The Civil War began in 1980 with the formation of the communist FMLN (Farabundo Martí National Liberation Front). Previously, there had been a dirty war in which right-wing death squads and the military were fighting the communists. Events that sparked the official Civil War was a right-wing death squad’s assassination of Archbishop Oscar Romero, a figure associated with Catholic Liberation Theology. Military forces assassinated Romero, a popular bishop of the poorer people in El Salvador, while he was saying mass in 1980. From a domestic point of view, this assassination was one of the events that sparked widespread participation in the Civil War. Also of import to this period was the rape and murder of four American churchwomen by the Salvadoran military in late 1980. The FMLN launched their first military offensive in 1981. Realizing they could not out-gun a well-organized, well-armed army in an open war, the guerrillas employed non-traditional tactics that kept the government chasing them into the mountains and across the countryside. In an unexpectedly successful campaign, the guerrillas used hit-and-run attacks to capture and consolidate control over about 1/3 of El Salvador’s territory. The US increased aid in the form of air support that forced the FMLN to go on the run again. A stalemate ensued in which the FMLN could not penetrate further into government territory while the military could not dislodge the FMLN from the regions they controlled. The FMLN launched one last national offensive in 1989, temporarily claiming territories in Salvadoran cities. The government responded to this offensive with panic and murdered six Jesuit priests, drawing heavy international criticism and devastating the military’s image in the eyes of the Salvadoran people. With no clear end in sight and the Cold War now at an end, both sides sat down for a peace agreement.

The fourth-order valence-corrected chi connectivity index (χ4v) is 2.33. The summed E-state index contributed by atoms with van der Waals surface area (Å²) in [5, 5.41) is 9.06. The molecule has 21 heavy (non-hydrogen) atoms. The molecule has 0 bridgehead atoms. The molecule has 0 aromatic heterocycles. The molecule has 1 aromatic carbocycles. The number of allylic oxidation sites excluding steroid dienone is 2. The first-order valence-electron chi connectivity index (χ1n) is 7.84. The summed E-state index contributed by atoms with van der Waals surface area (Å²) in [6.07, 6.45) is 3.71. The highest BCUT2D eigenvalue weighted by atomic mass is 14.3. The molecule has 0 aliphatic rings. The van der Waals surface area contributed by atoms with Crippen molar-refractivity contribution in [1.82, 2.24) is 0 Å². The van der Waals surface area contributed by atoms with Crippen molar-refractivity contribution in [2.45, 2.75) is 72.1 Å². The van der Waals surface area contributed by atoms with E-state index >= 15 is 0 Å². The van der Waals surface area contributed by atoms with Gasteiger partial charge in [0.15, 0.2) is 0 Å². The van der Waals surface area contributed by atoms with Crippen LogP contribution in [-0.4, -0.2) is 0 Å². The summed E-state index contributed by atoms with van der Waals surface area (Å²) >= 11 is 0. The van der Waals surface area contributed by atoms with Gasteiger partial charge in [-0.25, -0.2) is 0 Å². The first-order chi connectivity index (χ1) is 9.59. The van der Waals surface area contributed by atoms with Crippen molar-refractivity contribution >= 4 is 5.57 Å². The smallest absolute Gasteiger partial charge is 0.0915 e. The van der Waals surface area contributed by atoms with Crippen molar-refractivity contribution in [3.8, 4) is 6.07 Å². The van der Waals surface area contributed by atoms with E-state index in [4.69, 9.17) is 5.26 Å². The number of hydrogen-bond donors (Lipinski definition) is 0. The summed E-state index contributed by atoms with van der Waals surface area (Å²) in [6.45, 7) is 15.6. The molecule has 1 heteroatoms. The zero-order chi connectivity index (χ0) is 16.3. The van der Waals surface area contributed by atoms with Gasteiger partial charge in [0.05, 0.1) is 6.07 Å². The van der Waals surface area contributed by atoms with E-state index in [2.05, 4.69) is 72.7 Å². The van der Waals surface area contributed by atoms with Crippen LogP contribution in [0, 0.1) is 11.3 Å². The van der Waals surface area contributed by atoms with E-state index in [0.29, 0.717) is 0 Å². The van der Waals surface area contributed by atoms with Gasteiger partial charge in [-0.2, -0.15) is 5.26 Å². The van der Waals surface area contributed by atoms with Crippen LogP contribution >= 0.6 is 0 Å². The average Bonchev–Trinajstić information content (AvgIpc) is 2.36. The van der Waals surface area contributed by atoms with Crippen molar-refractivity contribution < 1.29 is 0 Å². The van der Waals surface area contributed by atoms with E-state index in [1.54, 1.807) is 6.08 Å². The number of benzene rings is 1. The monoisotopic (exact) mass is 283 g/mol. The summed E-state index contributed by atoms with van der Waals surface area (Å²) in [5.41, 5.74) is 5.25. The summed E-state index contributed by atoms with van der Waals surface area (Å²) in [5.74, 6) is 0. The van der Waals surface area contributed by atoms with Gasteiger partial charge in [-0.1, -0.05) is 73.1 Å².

The violence was staggering. 75,000 civilians died at the hands of
the military, with many more thousand people killed in battle or by FMLN